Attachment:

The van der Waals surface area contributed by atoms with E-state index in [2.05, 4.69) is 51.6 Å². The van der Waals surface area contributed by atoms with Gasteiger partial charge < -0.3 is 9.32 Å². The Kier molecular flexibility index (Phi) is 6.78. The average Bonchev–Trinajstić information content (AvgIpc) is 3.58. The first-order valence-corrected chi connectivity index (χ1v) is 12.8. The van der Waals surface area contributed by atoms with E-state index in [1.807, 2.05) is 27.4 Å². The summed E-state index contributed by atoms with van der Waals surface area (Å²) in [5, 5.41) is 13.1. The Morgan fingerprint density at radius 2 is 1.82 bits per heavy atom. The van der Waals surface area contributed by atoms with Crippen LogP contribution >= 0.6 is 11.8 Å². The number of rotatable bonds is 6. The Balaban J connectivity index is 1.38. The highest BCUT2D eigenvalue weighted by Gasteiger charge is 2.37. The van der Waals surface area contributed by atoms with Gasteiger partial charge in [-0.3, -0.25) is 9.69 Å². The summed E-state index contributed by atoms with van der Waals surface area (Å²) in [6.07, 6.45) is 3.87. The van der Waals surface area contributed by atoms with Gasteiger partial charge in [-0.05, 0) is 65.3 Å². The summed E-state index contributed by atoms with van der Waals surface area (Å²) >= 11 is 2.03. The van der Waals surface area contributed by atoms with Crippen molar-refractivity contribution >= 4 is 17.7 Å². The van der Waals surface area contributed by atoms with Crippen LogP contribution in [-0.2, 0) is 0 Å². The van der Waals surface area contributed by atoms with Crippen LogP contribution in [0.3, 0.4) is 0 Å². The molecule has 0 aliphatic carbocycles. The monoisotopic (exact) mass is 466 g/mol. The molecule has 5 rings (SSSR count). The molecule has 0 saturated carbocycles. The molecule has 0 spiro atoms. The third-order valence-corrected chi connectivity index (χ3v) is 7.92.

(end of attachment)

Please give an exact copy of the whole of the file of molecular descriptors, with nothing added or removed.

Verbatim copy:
The van der Waals surface area contributed by atoms with E-state index in [2.05, 4.69) is 51.6 Å². The van der Waals surface area contributed by atoms with Gasteiger partial charge < -0.3 is 9.32 Å². The Kier molecular flexibility index (Phi) is 6.78. The average Bonchev–Trinajstić information content (AvgIpc) is 3.58. The first-order valence-corrected chi connectivity index (χ1v) is 12.8. The van der Waals surface area contributed by atoms with E-state index in [1.807, 2.05) is 27.4 Å². The summed E-state index contributed by atoms with van der Waals surface area (Å²) in [5, 5.41) is 13.1. The Morgan fingerprint density at radius 2 is 1.82 bits per heavy atom. The van der Waals surface area contributed by atoms with Crippen LogP contribution >= 0.6 is 11.8 Å². The number of rotatable bonds is 6. The Balaban J connectivity index is 1.38. The highest BCUT2D eigenvalue weighted by Gasteiger charge is 2.37. The van der Waals surface area contributed by atoms with Gasteiger partial charge in [-0.3, -0.25) is 9.69 Å². The summed E-state index contributed by atoms with van der Waals surface area (Å²) in [6.07, 6.45) is 3.87. The van der Waals surface area contributed by atoms with Gasteiger partial charge in [-0.05, 0) is 65.3 Å². The summed E-state index contributed by atoms with van der Waals surface area (Å²) >= 11 is 2.03. The van der Waals surface area contributed by atoms with Crippen molar-refractivity contribution >= 4 is 17.7 Å². The van der Waals surface area contributed by atoms with Crippen LogP contribution in [-0.2, 0) is 0 Å². The van der Waals surface area contributed by atoms with Crippen LogP contribution in [0.3, 0.4) is 0 Å². The molecule has 0 aliphatic carbocycles. The monoisotopic (exact) mass is 466 g/mol. The molecule has 5 rings (SSSR count). The molecule has 0 saturated carbocycles. The molecule has 0 spiro atoms. The third-order valence-corrected chi connectivity index (χ3v) is 7.92.